The Flaming Lips Revel in Patriotism and Druggy Fantasies on American Head

The psych-rock band flirts with country-inspired psychedelia on a muddled and disappointing 16th album

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The Flaming Lips Revel in Patriotism and Druggy Fantasies on <i>American Head</i>

Since emerging from their guest-studded “fwends” era with 2017’s Oczy Mlody, The Flaming Lips have been on an unusually prolific tip, even by their elevated standards. Neither a global pandemic nor Wayne Coyne’s recent entry into first-time fatherhood seem capable of slowing them down: American Head is the psych-rock group’s third album in four years (fourth if you count the Deap Lips collaboration)—and these are proper studio albums, mind you, not EPs encased in giant gummy fetuses.

What distinguishes American Head from other recent output is how suspiciously normal its central conceit happens to be. It’s not a concept album about evil-natured robots, or a magical severed head. It’s a celebration of the band’s American roots, rich with lyrical references to Coyne’s Oklahoma City upbringing with his troublemaking brothers. “For the first time in our musical life, we began to think of ourselves as AN AMERICAN BAND,’ telling ourselves that it would be our identity for our next creative adventure,” Coyne writes in an explanatory essay. Lord knows what’s more American already than a band of amateurish Oklahoma freaks who worked their way up to convincing a major label to let them release four CDs intended to be played simultaneously, but the Lips have also enjoyed numerous flirtations with British culture. This particular record doesn’t contain any Beatles tributes or winding narration by Mick Jones.

In practice, American Head isn’t such a dramatic departure. The record mostly sloshes around in the kaleidoscope-eyed orchestral pop that has been this band’s hallmark since Yoshimi Battles the Pink Robots. There are moments of genuine melancholy elegance, such as the ambling psychedelia of “Mother, Please Don’t Be Sad,” in which a deceased narrator consoles his own mother as he lays dead, or “Watching the Lightbugs Glow,” a downbeat “Great Gig in the Sky” homage starring Kacey Musgraves’ humming instead of Clare Torry’s wailing.

There is also a more pronounced country influence. Musgraves returns to duet with Coyne on “Flowers of Neptune 6,” a sighing psychedelic gem, as well as on an ominous crime vignette called “God and the Policeman.” (The collaboration makes more sense than you might think, given Musgraves’ pivot towards lightly experimental country-pop on Golden Hour.) Steven Drozd’s harmonies and melodic flourishes are as buoyant as ever, and Coyne’s familial mood (several tracks reference his older brothers’ youthful antics, such as Tommy Coyne crashing his motorcycle) lends the album a sense of unexpected intimacy.

But by track four, a whimsical-by-numbers reverie called “Dinosaurs on the Mountain,” American Head starts to fall off an American cliff. The tempos are slow enough to deflate even Coyne’s considerable charm, and the record’s rootsy, pastoral spin on the Lips’ sound is undermined by the band’s maximalist production ethos. Nearly every song is overstuffed with queasy synth textures and sleek, digitized strings, and Coyne can’t resist warping his vocals in a grab-bag of ugly processors, such as the vocoder croon he uses to serenade his younger self on “Assassins of Youth” or the robotic effect that renders “Brother Eye” dead on arrival. For an album so steeped in nostalgia for the Flaming Lips’ early history, American Head never quite recaptures the feel of three inspired humans playing music together in a sweaty room.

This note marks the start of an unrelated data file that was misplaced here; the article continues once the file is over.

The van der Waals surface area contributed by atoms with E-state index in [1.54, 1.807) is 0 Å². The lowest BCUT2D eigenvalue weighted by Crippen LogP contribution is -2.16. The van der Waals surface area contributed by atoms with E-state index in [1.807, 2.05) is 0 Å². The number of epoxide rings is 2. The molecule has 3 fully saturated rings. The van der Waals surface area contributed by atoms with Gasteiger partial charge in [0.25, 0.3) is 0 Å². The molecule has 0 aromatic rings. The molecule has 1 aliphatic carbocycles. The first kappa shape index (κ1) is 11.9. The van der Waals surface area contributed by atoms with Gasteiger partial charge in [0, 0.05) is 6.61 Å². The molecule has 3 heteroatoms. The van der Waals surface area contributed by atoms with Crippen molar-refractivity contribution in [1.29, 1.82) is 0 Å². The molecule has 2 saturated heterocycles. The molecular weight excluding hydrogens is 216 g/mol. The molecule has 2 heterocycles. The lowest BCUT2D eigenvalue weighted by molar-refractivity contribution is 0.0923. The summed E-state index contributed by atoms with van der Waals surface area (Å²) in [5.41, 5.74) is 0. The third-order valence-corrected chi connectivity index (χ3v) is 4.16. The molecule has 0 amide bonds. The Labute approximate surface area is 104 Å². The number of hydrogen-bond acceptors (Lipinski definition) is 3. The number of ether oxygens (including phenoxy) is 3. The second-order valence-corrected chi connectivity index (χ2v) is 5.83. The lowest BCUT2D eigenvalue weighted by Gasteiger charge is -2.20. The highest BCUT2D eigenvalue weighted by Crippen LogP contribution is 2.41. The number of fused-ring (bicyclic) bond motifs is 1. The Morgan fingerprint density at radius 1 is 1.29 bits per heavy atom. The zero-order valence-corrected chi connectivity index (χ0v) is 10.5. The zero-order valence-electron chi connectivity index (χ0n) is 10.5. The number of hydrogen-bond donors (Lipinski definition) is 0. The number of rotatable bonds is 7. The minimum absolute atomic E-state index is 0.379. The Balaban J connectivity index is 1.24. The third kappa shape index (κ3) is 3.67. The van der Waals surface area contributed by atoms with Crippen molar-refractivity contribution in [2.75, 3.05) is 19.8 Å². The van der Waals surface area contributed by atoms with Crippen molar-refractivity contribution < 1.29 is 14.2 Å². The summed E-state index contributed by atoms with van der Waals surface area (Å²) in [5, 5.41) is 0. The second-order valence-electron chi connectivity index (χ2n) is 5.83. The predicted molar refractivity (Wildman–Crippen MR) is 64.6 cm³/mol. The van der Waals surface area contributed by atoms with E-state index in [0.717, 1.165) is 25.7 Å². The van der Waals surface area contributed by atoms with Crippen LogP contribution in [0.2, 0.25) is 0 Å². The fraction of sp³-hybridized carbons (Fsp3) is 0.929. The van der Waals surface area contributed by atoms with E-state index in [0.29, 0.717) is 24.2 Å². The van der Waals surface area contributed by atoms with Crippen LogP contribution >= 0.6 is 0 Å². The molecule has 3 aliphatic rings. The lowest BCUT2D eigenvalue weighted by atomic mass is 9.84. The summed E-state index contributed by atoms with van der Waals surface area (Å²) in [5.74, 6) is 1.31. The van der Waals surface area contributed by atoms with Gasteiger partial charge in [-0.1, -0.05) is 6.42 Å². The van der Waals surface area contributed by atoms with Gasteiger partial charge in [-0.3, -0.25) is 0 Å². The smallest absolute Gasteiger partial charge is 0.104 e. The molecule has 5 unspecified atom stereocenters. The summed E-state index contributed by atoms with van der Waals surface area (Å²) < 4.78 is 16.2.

The other frustrating aspect of American Head is Coyne’s incessant reliance on drug imagery. Coyne has always been the kind of songwriter who seems more interested in singing about drugs than actually taking them, a tendency that resulted in one of the band’s best and most gleefully sacrilegious epics, 1986’s “Jesus Shootin’ Heroin.” Now, though, the singer’s druggy preoccupations are starting to feel like a crutch, a sophomoric shorthand for imbuing mundane storytelling with psychedelic overtones. Four of the album’s 13 songs, from the melodramatic bombast of “Mother, I’ve Taken LSD” to the embarrassingly half-cooked dope-dealing fantasy “You n Me Sellin’ Weed,” overtly reference drugs in their titles.

This theme does connect to Coyne’s 1970s youth, but the singer’s nostalgic mood might seem more revelatory if it weren’t enveloped in inane musical decisions, such as the plodding beats and farm animal sounds that emerge in “You n Me Sellin’ Weed.” Such indulgences are cringey enough to make you question whether Clouds Taste Metallic really is the mind-melting masterpiece you remember, or if you were just an impressionable college freshman when you first heard it. (Fortunately, both can be true.)

What’s disappointing is that a well-crafted Flaming Lips country album could have been pretty great, or at least an appealing curveball. The Lips can do stripped-down, folky melancholia, or at least they once could—check out the Okie Noodling soundtrack (their score for a 2001 documentary about Oklahoma handfishing), or “Enthusiasm For Life Defeats Internal Existential Fear,” a gorgeous gem from the soundtrack to 2005 rockumentary The Fearless Freaks. The best moments on American Head, most of which involve Musgraves, grasp at that sort of understated beauty. But these days, understating things doesn’t much seem to be The Flaming Lips’ mission.

Zach Schonfeld is a freelance writer and journalist based in New York. He contributes regularly to Paste, Pitchfork, VICE, and other publications. Previously, he was a senior writer for Newsweek. His first book comes out in November 2020.

Watch The Flaming Lips perform in 2007 via the Paste vault: